Five most common metals Aluminium Copper Zinc Steel Brass
Low density, corrosion resistance and strength make it ideal for construction of aircraft, lightweight vehicles, and ladders. Malleability, low density, corrosion resistance and good thermal conduction make it a good material for food packaging. Good electrical conduction, corrosion resistance and low density leads to its use for overhead power cables hung from pylons (low density gives it an advantage over copper). Uses of aluminium
Uses of copper Copper is an excellent conductor of electricity and heat. Copper is soft and malleable. Copper is very unreactive and therefore corrosion resistant.
Copper Alloy Other metal it contains Main properties Uses Brass Zinc Fairly soft and malleable Screws and hinges Bronze TinStrong Propellors and bearings Alloys of copper
A mineral is a naturally occurring solid formed through geological processes that has a characteristic chemical composition, a highly ordered atomic structure, and specific physical properties. Ceramics Ceramic: Any of various hard, brittle, heat-resistant and corrosion-resistant materials made by shaping and then firing a nonmetallic mineral.
Ceramics furnace: an enclosed chamber in which heat is produced to heat buildings, destroy refuse, smelt or refine ores, etc. heat shieldsglass and crockery furnace linings brake pads electrical insulators
Raw materials extracted (removed by chemical means) from the Earth cannot last forever. Although some materials are more (present in great quantity) abundant than others, they are all finite (have a limit) resources. Increasing demand for raw materials (items used to produce something else), coupled with ever growing problems of waste disposal, have led to considerable interest in recycling (processing for reuse) waste. Recycling has a number of possible advantages (beneficial factors): It leads to reduced demand for new raw materials; It leads to a reduction in environmental damage (harm to the surroundings); It reduces the demand for landfill sites (a place for burying waste) to dump waste; It reduces the cost of waste disposal; It may reduce energy costs. Recycling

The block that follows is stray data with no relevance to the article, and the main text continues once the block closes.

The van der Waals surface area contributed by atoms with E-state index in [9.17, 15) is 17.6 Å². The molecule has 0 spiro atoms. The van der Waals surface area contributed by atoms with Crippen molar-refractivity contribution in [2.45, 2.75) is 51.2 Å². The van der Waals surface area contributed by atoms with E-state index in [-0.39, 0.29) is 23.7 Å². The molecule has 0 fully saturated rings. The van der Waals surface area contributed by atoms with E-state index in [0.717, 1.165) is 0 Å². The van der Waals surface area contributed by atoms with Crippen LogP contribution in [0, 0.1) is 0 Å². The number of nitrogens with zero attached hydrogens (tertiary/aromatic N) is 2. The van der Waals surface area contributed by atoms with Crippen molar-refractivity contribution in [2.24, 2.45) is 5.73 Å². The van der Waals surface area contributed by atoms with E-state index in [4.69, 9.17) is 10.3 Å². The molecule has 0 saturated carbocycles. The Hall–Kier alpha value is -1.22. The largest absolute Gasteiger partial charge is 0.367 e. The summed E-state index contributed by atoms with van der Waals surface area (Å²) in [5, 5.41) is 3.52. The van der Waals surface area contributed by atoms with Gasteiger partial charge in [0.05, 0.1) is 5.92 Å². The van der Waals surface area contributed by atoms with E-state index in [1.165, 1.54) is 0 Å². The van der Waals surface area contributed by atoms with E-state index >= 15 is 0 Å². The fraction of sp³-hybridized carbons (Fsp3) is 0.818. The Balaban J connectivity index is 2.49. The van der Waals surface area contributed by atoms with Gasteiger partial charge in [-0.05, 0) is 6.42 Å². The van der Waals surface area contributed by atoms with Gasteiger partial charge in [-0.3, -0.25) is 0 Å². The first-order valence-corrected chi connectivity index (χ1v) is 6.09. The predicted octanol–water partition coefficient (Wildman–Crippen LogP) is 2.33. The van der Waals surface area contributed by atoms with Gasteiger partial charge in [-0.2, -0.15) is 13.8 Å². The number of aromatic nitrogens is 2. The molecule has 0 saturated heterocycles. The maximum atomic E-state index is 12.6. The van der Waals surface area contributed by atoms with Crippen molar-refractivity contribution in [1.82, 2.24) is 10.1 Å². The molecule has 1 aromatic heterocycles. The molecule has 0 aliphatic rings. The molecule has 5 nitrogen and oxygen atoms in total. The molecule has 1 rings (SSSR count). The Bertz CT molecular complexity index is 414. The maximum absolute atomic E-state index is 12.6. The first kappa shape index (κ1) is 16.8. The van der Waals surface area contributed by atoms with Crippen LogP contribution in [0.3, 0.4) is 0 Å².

SolidLiquidGas Arrangement of particles very orderly short-range order, longer range disorder almost complete disorder Movement of particles vibrate about fixed positions some movement from place to place continuous, rapid, random movement Proximity of particles close (~10 -10 m) far apart (~10 -8 m) Compressibility of substance very low high Conduction of heat poor except metals and graphite metals very good; others poor very poor The Kinetic-Molecular Model of Liquids
Liquids do not have a fixed __________ because the particles can move about. However, they remain very __________ together. This shows that the inter-particle forces have not been __________ broken. If sufficient __________ is supplied, the particles overcome the inter- particle forces almost completely and __________ from the liquid. This is called __________ or boiling. The energy required to boil a liquid is always __________ than that required to melt the same substance and is a better __________ of the strength of inter-particle forces.
Vapour pressure Vapour pressure is the pressure of a vapour over a liquid at equilibrium.
Vapour pressure Even at low temperature there are particles with high energy.
Vapour pressure At equilibrium, the rate at which molecules leave the liquid equals the rate at which molecules join the liquid.
Lesson Objectives Candidates should be able to explain qualitatively in terms of intermolecular forces and molecular size the limitations of ideality at very high pressures and very low temperatures.
Y is hydrogen. It is closest to ideal under all conditions. Hydrogen has the weakest intermolecular forces and is the smallest molecule. Z is ammonia. It is the least ideal at lower pressures. Ammonia molecules can hydrogen bond. X is nitrogen. Deviates greatly from ideality at high pressures where its larger molecular volume becomes important.